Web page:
We all have at least one: a go-to place on snowy days, a refuge after a difficult day, a unique spot designed to impress out-of-town guests. Local businesses create the culture of the city by providing a curated environment that specifically considers our interests, neighborhoods, and values. This is something generic online retailers can never duplicate.

So what happens when we all support a local, independent retail business? Besides making a real person do a little happy dance, $68 out of $100 spent stays within the community, versus $43 from a national chain. That’s quite a difference, but it’s only a financial benefit and doesn’t represent the larger perks.

Engaging with our community – The pandemic taught us how we all rely on each other for human comfort. It’s going to the neighborhood liquor store where they already know what we will drink on this Friday evening, where we go to ask for a donation to our favorite cause, where there are dog treats behind the counter, and ultimately where we sense that we really live in a small village.

A supportive neighborhood will attract equally supportive merchants. My dogs love (well, sort of!) the staff at Park Animal Hospital and Wellness Center. They sent me a note when my cat passed in another emergency pet hospital, but somehow they heard about it. That touched me!

Creating memories – Traditions are important to mark the passage of time. I, for one, look forward to the seasonal pumpkin pecan ice cream from Bonnie Brae – I would not dream of serving a generic one to my family. The hyacinth plant for my birthday is always purchased from Country Fair garden center – it smells better. 

I have seen the comings and goings of many local businesses over the decades and mourn the loss of some. I’m thinking of the garden center Paulino’s, where I spent many hours browsing through remarkable plant material, some of it locally grown. Other local landmarks are still around, albeit under different ownership. Tattered Cover was and is a mainstay of the Denver landscape; I personally had a line item in the budget for weekly trips to it with my young kids. I would buy the New York Times and wait for them (often for hours) to pick out their own books.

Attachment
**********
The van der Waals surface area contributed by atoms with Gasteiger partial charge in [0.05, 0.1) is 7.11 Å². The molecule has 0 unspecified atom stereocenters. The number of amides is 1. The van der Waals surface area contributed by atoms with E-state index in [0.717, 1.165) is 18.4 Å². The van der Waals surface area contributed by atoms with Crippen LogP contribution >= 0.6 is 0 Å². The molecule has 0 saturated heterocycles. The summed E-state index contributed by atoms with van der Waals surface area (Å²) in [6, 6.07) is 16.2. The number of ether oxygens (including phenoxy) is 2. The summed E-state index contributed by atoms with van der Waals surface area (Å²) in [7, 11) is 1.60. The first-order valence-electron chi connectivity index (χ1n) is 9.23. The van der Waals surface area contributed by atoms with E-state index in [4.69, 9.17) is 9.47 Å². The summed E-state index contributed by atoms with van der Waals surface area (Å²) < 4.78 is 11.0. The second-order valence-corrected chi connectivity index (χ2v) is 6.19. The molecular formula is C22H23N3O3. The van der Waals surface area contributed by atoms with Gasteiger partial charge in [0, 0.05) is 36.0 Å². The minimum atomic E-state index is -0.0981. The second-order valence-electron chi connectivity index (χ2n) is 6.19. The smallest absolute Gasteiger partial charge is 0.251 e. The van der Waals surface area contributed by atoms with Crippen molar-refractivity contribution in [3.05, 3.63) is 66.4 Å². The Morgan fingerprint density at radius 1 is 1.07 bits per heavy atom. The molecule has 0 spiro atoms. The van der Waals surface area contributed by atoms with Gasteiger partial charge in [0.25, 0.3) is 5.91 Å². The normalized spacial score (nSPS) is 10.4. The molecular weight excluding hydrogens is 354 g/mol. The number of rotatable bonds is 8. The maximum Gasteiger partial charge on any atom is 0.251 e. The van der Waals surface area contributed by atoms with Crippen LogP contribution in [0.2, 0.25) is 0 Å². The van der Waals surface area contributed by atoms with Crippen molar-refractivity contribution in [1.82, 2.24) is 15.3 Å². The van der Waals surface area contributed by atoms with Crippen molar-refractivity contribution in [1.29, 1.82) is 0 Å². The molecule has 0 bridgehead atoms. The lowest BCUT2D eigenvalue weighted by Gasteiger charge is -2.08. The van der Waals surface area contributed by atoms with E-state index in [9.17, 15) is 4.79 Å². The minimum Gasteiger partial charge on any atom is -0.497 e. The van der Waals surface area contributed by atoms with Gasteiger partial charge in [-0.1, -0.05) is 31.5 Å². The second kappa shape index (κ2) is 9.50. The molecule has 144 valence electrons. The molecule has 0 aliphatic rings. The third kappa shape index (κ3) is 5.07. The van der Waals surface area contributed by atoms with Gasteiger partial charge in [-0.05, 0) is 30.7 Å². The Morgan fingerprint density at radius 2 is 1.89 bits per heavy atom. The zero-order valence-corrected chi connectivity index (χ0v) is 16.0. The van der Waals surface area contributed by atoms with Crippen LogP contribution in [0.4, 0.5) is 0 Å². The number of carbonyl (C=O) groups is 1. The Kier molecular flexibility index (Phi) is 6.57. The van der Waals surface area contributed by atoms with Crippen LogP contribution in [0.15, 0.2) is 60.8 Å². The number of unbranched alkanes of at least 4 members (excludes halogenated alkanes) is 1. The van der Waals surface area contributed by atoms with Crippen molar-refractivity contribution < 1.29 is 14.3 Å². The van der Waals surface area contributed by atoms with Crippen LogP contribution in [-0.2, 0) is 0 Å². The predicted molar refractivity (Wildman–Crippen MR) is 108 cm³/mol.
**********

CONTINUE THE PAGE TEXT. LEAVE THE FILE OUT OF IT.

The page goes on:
Experiential shopping – The experience of going out in the world, picking a place where we feel valued, appreciated, recognized, understood, and helped will never go out of style. Small merchants have the freedom and ability to change based on the local demand. Your comments, habits, and distinct purchases absolutely influence what we stock. Suddenly you’ll see more of what you like. No need to check with corporate to see if it’s acceptable.

For small business, nothing less than excellence will suffice. One bad experience at a chain store or restaurant, and the consumer will still come back. One less than perfect encounter in a local business and the Yelp review will be posted. Oh, the conversations business owners have about Yelp! Sure, it’s frustrating, but it’s even more impetus to perfect all aspects of your business to ensure that every experience for every single person is positive, educational, and inspiring. 

Creativity and innovation go hand-in-hand, hopefully making a significant impact on our visitors who are searching for curated experiences and inspiration. It is not our job to follow the trends blindly; instead, we constantly innovate in our field, with a focus on artistry, workmanship, and diversity that is often overlooked in big box organizations. I personally want to be surprised when I visit an independent shop. Staying stagnant is not acceptable, whether it be in the products or services we provide or in the way we deliver them.

So, let’s think about this, as my friend Colleen, the pragmatic one, would say. What world do we want? It seems we are all responsible and equipped to build it,  to claim it as we dream it. Just think about it!